A Change of Scenery? Athletics Interested in Nick Franklin


Sep 1, 2013; Houston, TX, USA; Seattle Mariners second baseman Nick Franklin (20) throws to first base during the fifth inning against the Houston Astros at Minute Maid Park. Mandatory Credit: Troy Taormina-USA TODAY Sports

Given the lack of obtainable second baseman this season (Emilio Bonifacio, anyone?), it should come as no surprise that Billy Beane and his trusty cohorts within the Athletics organization are looking at alternative methods to upgrade the second base position. As mentioned by Susan Slusser last week, Oakland has identified Nick Franklin of the Seattle Mariners organization as a player of interest.

More from Oakland A's Rumors

Condemned to Triple-A Tacoma after Seattle’s high-profile offseason signing of Robinson Cano displaced him from the active roster, the 23-year old Franklin has spent nearly the entirety of 2014 splitting his time between shortstop and second base with the Rainiers. After briefly procuring the starting second base job from former top prospect Dustin Ackley last season, Franklin’s has taken his demotion in stride hitting a nifty .297/.394/.466 in the 314 at bats in the hitter-friendly Pacific League.

Somewhat off of Seattle’s radar despite still holding a prospect ranking, Franklin has little to no chance of usurping the mighty Cano any time soon and like Ackley – is expected to forge his way in the Great Northwest at an alternate position. With experience at shortstop and current stop gate Brad Miller holding a tenuous grip at the big league level – it’s not inconceivable that Franklin’s Seattle future may be opposite of the man who replaced him.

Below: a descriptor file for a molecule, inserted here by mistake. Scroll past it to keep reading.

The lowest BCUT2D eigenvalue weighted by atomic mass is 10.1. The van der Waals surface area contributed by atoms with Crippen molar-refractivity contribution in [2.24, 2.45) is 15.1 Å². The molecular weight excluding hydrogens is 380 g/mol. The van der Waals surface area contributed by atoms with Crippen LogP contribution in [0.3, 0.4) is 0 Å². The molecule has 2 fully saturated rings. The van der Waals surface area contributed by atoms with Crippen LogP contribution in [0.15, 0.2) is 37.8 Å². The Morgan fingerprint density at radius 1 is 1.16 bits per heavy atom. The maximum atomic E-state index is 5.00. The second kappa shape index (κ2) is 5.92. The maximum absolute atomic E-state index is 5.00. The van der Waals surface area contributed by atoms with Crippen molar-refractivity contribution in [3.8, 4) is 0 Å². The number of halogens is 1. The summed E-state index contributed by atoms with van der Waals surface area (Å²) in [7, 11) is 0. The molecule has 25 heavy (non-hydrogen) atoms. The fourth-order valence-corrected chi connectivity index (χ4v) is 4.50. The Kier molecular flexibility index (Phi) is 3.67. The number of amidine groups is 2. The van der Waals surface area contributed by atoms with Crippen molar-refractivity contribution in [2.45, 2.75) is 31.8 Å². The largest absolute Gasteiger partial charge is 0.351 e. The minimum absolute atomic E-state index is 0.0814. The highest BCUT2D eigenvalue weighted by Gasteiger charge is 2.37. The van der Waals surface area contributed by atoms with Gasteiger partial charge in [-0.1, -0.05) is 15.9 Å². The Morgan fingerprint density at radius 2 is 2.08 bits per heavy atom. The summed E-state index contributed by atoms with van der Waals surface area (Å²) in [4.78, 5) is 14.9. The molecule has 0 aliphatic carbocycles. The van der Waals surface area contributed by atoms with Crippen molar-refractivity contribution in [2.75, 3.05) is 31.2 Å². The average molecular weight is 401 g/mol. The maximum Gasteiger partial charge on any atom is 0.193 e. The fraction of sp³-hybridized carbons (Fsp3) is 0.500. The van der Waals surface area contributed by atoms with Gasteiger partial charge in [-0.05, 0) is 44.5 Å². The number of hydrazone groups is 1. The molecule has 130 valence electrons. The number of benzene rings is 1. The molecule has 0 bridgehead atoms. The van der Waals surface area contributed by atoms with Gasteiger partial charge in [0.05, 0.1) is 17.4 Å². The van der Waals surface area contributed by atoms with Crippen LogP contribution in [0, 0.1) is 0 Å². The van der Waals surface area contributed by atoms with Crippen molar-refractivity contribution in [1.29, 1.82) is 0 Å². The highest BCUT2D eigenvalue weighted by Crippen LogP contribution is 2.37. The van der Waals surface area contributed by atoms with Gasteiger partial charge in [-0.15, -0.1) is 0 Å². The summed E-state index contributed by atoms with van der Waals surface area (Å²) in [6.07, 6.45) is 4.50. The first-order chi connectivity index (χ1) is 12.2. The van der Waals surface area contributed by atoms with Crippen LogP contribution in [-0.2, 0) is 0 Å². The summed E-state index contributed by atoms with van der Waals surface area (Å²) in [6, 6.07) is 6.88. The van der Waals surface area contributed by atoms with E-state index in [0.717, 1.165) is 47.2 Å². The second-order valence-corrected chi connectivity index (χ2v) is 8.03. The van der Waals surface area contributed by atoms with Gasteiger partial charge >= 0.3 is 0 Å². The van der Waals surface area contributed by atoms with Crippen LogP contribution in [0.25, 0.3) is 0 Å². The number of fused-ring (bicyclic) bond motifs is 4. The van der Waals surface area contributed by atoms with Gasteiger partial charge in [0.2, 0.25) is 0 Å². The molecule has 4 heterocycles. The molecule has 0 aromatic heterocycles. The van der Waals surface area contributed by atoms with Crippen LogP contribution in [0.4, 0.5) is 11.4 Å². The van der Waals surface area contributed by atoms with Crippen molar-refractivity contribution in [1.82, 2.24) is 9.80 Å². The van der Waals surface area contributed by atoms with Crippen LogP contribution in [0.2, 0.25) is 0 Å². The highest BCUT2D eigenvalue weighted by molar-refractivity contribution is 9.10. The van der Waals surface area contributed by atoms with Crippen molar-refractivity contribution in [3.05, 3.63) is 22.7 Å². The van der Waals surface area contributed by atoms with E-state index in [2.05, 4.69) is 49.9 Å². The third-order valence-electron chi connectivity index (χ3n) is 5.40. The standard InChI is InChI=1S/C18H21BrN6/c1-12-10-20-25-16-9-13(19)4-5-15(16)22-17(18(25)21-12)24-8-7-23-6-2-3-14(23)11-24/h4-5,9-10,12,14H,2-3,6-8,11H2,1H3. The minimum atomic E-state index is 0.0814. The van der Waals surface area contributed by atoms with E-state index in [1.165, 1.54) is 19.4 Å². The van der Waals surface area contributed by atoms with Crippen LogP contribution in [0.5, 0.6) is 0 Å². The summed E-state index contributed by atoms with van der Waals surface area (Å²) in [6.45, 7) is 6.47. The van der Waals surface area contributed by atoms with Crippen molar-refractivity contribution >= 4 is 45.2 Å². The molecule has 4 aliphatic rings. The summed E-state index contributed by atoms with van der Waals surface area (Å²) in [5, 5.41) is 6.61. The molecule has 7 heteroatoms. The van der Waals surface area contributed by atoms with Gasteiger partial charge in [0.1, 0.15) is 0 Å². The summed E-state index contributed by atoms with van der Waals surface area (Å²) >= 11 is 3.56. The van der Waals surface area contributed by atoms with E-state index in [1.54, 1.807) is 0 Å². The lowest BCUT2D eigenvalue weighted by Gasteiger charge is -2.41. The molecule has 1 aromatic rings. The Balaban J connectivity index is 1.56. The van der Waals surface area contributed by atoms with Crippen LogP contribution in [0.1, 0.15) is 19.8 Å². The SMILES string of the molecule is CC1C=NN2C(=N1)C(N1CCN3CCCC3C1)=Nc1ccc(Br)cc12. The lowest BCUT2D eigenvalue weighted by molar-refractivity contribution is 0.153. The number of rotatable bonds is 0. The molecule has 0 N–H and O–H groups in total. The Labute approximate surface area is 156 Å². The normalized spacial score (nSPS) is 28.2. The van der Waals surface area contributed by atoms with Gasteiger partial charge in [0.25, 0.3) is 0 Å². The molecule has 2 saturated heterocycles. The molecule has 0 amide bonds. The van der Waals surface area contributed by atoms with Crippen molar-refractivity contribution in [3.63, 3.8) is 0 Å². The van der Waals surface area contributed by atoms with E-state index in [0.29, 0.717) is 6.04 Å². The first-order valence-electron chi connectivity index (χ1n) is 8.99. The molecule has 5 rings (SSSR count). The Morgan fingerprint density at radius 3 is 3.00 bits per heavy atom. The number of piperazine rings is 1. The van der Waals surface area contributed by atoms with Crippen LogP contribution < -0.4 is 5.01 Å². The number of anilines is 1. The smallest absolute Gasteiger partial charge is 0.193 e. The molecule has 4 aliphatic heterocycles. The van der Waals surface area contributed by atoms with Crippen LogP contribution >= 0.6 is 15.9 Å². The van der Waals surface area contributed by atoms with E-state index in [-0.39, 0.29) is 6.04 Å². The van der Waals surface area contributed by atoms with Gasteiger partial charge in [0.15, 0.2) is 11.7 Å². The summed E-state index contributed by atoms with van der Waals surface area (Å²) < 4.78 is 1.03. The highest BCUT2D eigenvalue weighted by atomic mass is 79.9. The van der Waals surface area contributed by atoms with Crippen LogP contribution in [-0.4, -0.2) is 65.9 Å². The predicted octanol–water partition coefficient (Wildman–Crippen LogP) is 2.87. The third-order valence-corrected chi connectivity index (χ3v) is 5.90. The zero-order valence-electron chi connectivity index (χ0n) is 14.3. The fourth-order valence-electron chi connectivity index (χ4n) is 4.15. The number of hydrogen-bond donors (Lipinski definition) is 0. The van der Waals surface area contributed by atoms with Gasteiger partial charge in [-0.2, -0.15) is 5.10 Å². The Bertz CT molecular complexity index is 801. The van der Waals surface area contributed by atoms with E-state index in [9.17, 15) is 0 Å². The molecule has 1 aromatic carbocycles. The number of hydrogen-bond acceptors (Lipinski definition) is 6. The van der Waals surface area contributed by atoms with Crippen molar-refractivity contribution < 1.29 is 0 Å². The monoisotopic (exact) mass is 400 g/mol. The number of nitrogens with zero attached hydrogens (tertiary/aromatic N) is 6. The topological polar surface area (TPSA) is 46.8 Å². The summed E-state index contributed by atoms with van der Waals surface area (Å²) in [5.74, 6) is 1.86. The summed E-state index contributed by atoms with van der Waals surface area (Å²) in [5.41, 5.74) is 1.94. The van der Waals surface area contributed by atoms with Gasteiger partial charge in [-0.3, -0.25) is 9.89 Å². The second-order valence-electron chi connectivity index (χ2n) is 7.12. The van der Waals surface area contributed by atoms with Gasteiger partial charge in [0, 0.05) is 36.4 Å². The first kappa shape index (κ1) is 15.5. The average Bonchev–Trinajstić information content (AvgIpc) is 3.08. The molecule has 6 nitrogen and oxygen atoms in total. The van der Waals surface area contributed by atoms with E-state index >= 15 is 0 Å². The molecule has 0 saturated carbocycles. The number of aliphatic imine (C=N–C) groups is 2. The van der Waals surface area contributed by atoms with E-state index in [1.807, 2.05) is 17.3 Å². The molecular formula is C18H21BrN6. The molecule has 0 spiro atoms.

Either way, Seattle general manager Jack Zduriencik has an intriguing trade piece in the former number one draft pick and a player that certainly makes sense for the Oakland Athletics. The platoon combination of Eric Sogard and Nick Punto fail to stimulate much inspiration these days in even the most devoted of fans, and sadly even Franklin’s lifetime pedestrian splits of .214/.291/.358 in 464 big league plate appearances would stand as a marked improvement.

With the Mariners hanging tough in the Wild Card race and Seattle hungering for another winner to follow suit of the Seahawks and Sounders – a return package would have to be at least partially beneficial to the remainder of the 2014 season. Perhaps still high on the reclamation of soft-throwing lefty Chris Young, the Athletics could finally acquiesce to Tommy Milone’s request and send him packing to the Mariners rotation with a prospect.

Two birds. One Stone. But, what a valuable rock it could be.